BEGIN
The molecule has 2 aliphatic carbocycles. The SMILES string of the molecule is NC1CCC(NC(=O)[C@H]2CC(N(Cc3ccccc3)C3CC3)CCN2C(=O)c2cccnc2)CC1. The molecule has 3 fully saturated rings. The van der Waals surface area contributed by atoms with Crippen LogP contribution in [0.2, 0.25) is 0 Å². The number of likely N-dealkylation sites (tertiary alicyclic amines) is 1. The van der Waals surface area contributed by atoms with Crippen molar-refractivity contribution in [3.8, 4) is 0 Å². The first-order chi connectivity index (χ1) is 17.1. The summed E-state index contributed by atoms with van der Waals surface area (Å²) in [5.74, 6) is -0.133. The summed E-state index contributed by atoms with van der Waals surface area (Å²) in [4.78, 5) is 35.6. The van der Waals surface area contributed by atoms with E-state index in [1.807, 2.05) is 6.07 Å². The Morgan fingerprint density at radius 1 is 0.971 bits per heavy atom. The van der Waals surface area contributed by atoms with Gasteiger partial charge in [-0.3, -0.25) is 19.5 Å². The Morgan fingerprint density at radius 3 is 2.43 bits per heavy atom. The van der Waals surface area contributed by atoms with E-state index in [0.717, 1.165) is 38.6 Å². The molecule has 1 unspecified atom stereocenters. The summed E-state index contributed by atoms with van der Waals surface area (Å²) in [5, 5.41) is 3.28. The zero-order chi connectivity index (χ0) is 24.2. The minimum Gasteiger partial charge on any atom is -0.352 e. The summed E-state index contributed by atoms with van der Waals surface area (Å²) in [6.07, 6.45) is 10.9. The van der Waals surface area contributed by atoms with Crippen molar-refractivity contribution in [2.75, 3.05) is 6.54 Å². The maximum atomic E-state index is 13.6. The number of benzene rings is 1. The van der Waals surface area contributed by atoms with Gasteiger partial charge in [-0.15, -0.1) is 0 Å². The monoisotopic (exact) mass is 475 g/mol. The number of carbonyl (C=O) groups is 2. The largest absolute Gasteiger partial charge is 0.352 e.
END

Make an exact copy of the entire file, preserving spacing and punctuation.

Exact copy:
The molecule has 2 aliphatic carbocycles. The SMILES string of the molecule is NC1CCC(NC(=O)[C@H]2CC(N(Cc3ccccc3)C3CC3)CCN2C(=O)c2cccnc2)CC1. The molecule has 3 fully saturated rings. The van der Waals surface area contributed by atoms with Crippen LogP contribution in [0.2, 0.25) is 0 Å². The number of likely N-dealkylation sites (tertiary alicyclic amines) is 1. The van der Waals surface area contributed by atoms with Crippen molar-refractivity contribution in [3.8, 4) is 0 Å². The first-order chi connectivity index (χ1) is 17.1. The summed E-state index contributed by atoms with van der Waals surface area (Å²) in [5.74, 6) is -0.133. The summed E-state index contributed by atoms with van der Waals surface area (Å²) in [4.78, 5) is 35.6. The van der Waals surface area contributed by atoms with E-state index in [1.807, 2.05) is 6.07 Å². The Morgan fingerprint density at radius 1 is 0.971 bits per heavy atom. The van der Waals surface area contributed by atoms with Gasteiger partial charge in [-0.3, -0.25) is 19.5 Å². The Morgan fingerprint density at radius 3 is 2.43 bits per heavy atom. The van der Waals surface area contributed by atoms with E-state index in [0.717, 1.165) is 38.6 Å². The molecule has 1 unspecified atom stereocenters. The summed E-state index contributed by atoms with van der Waals surface area (Å²) in [5, 5.41) is 3.28. The zero-order chi connectivity index (χ0) is 24.2. The minimum Gasteiger partial charge on any atom is -0.352 e. The summed E-state index contributed by atoms with van der Waals surface area (Å²) in [6.07, 6.45) is 10.9. The van der Waals surface area contributed by atoms with Crippen molar-refractivity contribution in [2.75, 3.05) is 6.54 Å². The maximum atomic E-state index is 13.6. The number of benzene rings is 1. The van der Waals surface area contributed by atoms with Gasteiger partial charge in [-0.15, -0.1) is 0 Å². The monoisotopic (exact) mass is 475 g/mol. The number of carbonyl (C=O) groups is 2. The largest absolute Gasteiger partial charge is 0.352 e.